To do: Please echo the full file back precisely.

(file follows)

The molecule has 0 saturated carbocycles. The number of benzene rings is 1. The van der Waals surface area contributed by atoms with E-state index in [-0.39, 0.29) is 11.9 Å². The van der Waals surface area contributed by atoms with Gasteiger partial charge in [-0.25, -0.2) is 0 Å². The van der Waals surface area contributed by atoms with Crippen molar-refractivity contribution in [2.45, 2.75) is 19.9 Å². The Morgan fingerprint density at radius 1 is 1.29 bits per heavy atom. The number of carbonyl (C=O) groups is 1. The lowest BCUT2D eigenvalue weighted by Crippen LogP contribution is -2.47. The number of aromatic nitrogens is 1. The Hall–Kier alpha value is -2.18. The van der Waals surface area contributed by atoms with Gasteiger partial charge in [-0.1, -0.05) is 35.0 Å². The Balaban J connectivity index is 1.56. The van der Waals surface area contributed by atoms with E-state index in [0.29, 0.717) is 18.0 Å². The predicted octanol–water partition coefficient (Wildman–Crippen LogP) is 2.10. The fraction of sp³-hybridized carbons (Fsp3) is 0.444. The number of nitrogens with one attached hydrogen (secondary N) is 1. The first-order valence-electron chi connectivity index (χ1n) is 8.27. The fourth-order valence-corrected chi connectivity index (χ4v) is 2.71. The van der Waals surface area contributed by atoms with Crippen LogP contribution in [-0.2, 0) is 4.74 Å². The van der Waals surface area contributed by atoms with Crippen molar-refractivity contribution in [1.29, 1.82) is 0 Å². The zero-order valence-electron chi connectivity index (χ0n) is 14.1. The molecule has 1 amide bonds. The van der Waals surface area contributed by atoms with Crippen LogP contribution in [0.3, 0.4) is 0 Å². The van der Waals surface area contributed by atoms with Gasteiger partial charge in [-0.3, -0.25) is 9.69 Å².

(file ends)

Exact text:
The molecule has 0 saturated carbocycles. The number of benzene rings is 1. The van der Waals surface area contributed by atoms with E-state index in [-0.39, 0.29) is 11.9 Å². The van der Waals surface area contributed by atoms with Gasteiger partial charge in [-0.25, -0.2) is 0 Å². The van der Waals surface area contributed by atoms with Crippen molar-refractivity contribution in [2.45, 2.75) is 19.9 Å². The Morgan fingerprint density at radius 1 is 1.29 bits per heavy atom. The number of carbonyl (C=O) groups is 1. The lowest BCUT2D eigenvalue weighted by Crippen LogP contribution is -2.47. The number of aromatic nitrogens is 1. The Hall–Kier alpha value is -2.18. The van der Waals surface area contributed by atoms with Gasteiger partial charge in [-0.1, -0.05) is 35.0 Å². The Balaban J connectivity index is 1.56. The van der Waals surface area contributed by atoms with E-state index in [0.29, 0.717) is 18.0 Å². The predicted octanol–water partition coefficient (Wildman–Crippen LogP) is 2.10. The fraction of sp³-hybridized carbons (Fsp3) is 0.444. The number of nitrogens with one attached hydrogen (secondary N) is 1. The first-order valence-electron chi connectivity index (χ1n) is 8.27. The fourth-order valence-corrected chi connectivity index (χ4v) is 2.71. The van der Waals surface area contributed by atoms with Crippen LogP contribution in [-0.2, 0) is 4.74 Å². The van der Waals surface area contributed by atoms with Crippen molar-refractivity contribution in [1.29, 1.82) is 0 Å². The zero-order valence-electron chi connectivity index (χ0n) is 14.1. The molecule has 1 amide bonds. The van der Waals surface area contributed by atoms with Crippen LogP contribution in [0.3, 0.4) is 0 Å². The van der Waals surface area contributed by atoms with Gasteiger partial charge in [-0.3, -0.25) is 9.69 Å².